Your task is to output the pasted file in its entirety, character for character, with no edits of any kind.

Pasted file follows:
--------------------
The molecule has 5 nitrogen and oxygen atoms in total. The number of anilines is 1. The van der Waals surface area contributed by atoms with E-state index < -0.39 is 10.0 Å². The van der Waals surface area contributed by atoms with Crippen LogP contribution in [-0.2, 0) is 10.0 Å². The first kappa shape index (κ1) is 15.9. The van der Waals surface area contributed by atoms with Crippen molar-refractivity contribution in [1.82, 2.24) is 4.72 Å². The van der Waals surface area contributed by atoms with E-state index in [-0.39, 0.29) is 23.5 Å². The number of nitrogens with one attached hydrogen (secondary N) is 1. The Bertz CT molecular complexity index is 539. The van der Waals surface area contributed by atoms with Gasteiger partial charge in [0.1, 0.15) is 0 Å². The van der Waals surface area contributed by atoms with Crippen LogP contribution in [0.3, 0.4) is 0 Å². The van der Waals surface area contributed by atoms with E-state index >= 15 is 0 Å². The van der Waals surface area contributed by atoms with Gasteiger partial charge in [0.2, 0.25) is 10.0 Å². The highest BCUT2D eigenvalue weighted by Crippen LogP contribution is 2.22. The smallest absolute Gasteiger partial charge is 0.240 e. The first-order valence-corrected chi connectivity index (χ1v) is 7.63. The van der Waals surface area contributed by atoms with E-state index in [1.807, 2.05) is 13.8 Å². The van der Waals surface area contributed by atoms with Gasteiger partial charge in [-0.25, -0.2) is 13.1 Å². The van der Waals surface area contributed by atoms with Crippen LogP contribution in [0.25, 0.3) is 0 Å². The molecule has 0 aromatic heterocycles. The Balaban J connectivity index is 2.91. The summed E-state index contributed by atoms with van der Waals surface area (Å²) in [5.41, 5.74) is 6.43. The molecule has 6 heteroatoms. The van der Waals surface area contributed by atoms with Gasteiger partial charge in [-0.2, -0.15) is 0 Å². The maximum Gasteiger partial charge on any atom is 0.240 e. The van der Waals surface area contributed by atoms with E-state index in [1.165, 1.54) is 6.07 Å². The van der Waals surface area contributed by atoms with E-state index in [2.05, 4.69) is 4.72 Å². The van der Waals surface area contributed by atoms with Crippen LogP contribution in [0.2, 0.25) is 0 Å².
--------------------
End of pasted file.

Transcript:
The molecule has 5 nitrogen and oxygen atoms in total. The number of anilines is 1. The van der Waals surface area contributed by atoms with E-state index < -0.39 is 10.0 Å². The van der Waals surface area contributed by atoms with Crippen LogP contribution in [-0.2, 0) is 10.0 Å². The first kappa shape index (κ1) is 15.9. The van der Waals surface area contributed by atoms with Crippen molar-refractivity contribution in [1.82, 2.24) is 4.72 Å². The van der Waals surface area contributed by atoms with E-state index in [-0.39, 0.29) is 23.5 Å². The number of nitrogens with one attached hydrogen (secondary N) is 1. The Bertz CT molecular complexity index is 539. The van der Waals surface area contributed by atoms with Gasteiger partial charge in [0.1, 0.15) is 0 Å². The van der Waals surface area contributed by atoms with Crippen LogP contribution in [0.3, 0.4) is 0 Å². The van der Waals surface area contributed by atoms with E-state index >= 15 is 0 Å². The van der Waals surface area contributed by atoms with Gasteiger partial charge in [0.2, 0.25) is 10.0 Å². The highest BCUT2D eigenvalue weighted by Crippen LogP contribution is 2.22. The smallest absolute Gasteiger partial charge is 0.240 e. The first-order valence-corrected chi connectivity index (χ1v) is 7.63. The van der Waals surface area contributed by atoms with E-state index in [1.807, 2.05) is 13.8 Å². The van der Waals surface area contributed by atoms with Gasteiger partial charge in [-0.25, -0.2) is 13.1 Å². The van der Waals surface area contributed by atoms with Crippen LogP contribution in [0.25, 0.3) is 0 Å². The molecule has 0 aromatic heterocycles. The Balaban J connectivity index is 2.91. The summed E-state index contributed by atoms with van der Waals surface area (Å²) in [5.41, 5.74) is 6.43. The molecule has 6 heteroatoms. The van der Waals surface area contributed by atoms with Gasteiger partial charge in [-0.2, -0.15) is 0 Å². The maximum Gasteiger partial charge on any atom is 0.240 e. The van der Waals surface area contributed by atoms with E-state index in [1.165, 1.54) is 6.07 Å². The van der Waals surface area contributed by atoms with E-state index in [2.05, 4.69) is 4.72 Å². The van der Waals surface area contributed by atoms with Crippen LogP contribution in [0.2, 0.25) is 0 Å².